Chemical Recovery Processes Several approaches that improve the mobility ratio in a waterflood and reduce the interfacial tension at the oil-water interface have involved the addition of chemical agents to injected water. POLYMER FLOODING: An obvious approach to improving the mobility ratio would be to increase the effective viscosity of the injected water before injection into the reservoir. This can be done by the addition of long chain molecules, called polymers (the jelly-like component in your tube of shampoo). Although there are many polymers available for this approach, the most economically attractive examples are polysaccharides (xanthan gum) and polyacrylamides. The polysaccharides are produced by microbial action while the polyacrylamides are synthetically produced chemicals with a wide range of molecular weights and chain lengths. Polyacrylamides are relatively economical and stable, but are sensitive to shear and salinity. Polysaccharides stand up to salinity and shearing rates but are prone to bacterial and thermal degradation. A commercial polymer solution is a non-Newtonian fluid. Its behavior is generally characterized as pseudoplastic; that is, its resistance to flow and its apparent viscosity is lower at low flow velocities than at high flow velocities. However, at very high velocities, such as those that may exist near the injection wells, the polymer solution can act as a dilatant fluid and its apparent viscosity will increase. (Where high velocities might cause bypassing, the polymer solution increases viscosity and slows down!) Figure 1 (comparison of viscosities of two types of polymers at 1000 ppm in 1.0% NaCl at 74 F) shows the effect of polymer solution concentration on viscosity at a given shear rate. (Normal formation water viscosity is about .2 to 2 cp.) In addition to increasing water viscosity and thereby reducing the mobility ratio, polymer flooding also improves areal and vertical sweep efficiency by reducing the relative permeability to the polymer solution. Apparently this is accomplished by adsorption of the polymer onto the rock grains, by entrapment of polymer molecules in pore throats, and by the inability of the polymer-laden solution to enter small pore channels. Overall, the reduction in permeability allows the preferential filling of the high permeability streaks or zones in the reservoir with a viscous slug, lowering the velocity of flow and increasing the sweep of the lower permeability zones. Polymer flooding does not decrease the residual oil saturation significantly in the swept zone. Its primary importance is in the improvement of the areal and vertical sweep efficiencies and the acceleration of oil production before the economic limit of water-oil production ratio is reached. Polymer flooding is most efficient when begun early in the life of a waterflood, particularly when mobility ratios are poor (2 to 20) and significant permeability variations exist. SURFACTANT POLYMER FLOODING: Surface active agents, or surfactants, are compounds that can act to reduce the interfacial tension at the interface between the oil and water in the reservoir. Detergents are examples of an everyday use of surfactants to allow water to displace oil (and the accompanying dirt) from clothing, dishes, etc. Reduction in interfacial tension improves the displacement efficiency of the flood and reduces the residual oil saturation. Surfactants are usually introduced to a waterflood as components in a water-oilsurfactant solution. This solution is also called a microemulsion, or a micellar solution, because of the existance of micelles, aggregates of surfactant molecules surrounding microscopic oil droplets in water, or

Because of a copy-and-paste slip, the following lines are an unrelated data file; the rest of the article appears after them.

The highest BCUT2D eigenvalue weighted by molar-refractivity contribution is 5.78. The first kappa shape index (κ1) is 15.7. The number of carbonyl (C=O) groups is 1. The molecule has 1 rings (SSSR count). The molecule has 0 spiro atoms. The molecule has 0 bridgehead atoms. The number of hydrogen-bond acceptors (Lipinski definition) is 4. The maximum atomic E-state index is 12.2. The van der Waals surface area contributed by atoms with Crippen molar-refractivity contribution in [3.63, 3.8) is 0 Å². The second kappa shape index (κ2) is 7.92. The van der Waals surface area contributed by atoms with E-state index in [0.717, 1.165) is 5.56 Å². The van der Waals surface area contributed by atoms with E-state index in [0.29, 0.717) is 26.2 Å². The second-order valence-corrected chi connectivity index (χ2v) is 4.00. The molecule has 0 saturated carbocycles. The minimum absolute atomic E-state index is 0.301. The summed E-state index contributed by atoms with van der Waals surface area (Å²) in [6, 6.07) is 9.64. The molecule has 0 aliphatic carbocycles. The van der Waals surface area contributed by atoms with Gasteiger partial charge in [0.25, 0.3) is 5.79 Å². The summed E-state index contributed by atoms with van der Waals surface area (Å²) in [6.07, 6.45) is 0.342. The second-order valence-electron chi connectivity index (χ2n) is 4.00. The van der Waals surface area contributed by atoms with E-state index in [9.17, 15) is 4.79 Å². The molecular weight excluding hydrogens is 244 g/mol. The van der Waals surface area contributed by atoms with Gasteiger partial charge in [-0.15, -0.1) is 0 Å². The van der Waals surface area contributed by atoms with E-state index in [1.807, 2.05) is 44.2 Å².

microscopic water droplets in oil. A slug of this solution is injected into the reservoir, usually in a high volume (15% to 60% of reservoir pore volume) with a low concentration, or in a low volume (3% to 20% of reservoir pore volume) with a high concentration. In the low concentration case, the reduction in interfacial tension increases oil recovery gradually with the passage of increasing volumes of surfactant solution. In the high concentration case, the surfactant solution rapidly displaces water and almost all the oil contacted, but it reverts to a low-concentration flood as the surfactant slug becomes diluted by formation fluids. Figure 2 shows schematically how a microemulsion and a polymer solution, followed by water injection, are used in sequence to improve the mobility of the flood. Some surfactant solutions have cosurfactants (usually alcohol), electrolytes, or inorganic salts added to improve performance. Surfactant slug size and composition must be tailored to the specific reservoir rock and fluid properties. Adsorption of surfactants onto the rock surface can be an important reason for slug breakdown. The subject of surfactant solutions is complex and their behavior in the reservoirs is not easily predicted. CAUSTIC FLOODING: The fact that the addition of sodium hydroxide (caustic) to injection water improves oil recovery for many reservoirs has been recognized for many years. Although the process appears simple and relatively inexpensive, the mechanisms involved in displacement of the oil are complicated. At present, at least five methods are believed to act in the process: lowering of interfacial tension by reaction of the caustic with acidic crude oil components usually found in heavier, viscous crudes, to create surfactants in situ; reversal of rock wettability; emulsification of residual oil and entrapment in small pore throats to reduce water mobility, and improve areal and vertical sweep efficiency; in-situ emulsification and entrainment of residual oil into the flowing caustic water phase, carrying the oil out of the rock; solubilization of rigid films, which form at the oil-water interface, allowing mobilization of the residual oil. The most commonly used caustic chemical is sodium hydroxide, although sodium orthosilicate, ammonium hydroxide, and others have been suggested. The reaction of the reservoir rock with the chemical is an important factor that must be considered in designing a caustic flood. Crude oil acidity is also important. Also, the hardness of the injection water must be controlled, or else precipitates of calcium hydroxide may form, plugging the injection wells. Low concentration caustic solutions (0.5 to 2.0 wt%) appear to offer the best results for interfacial tension reduction.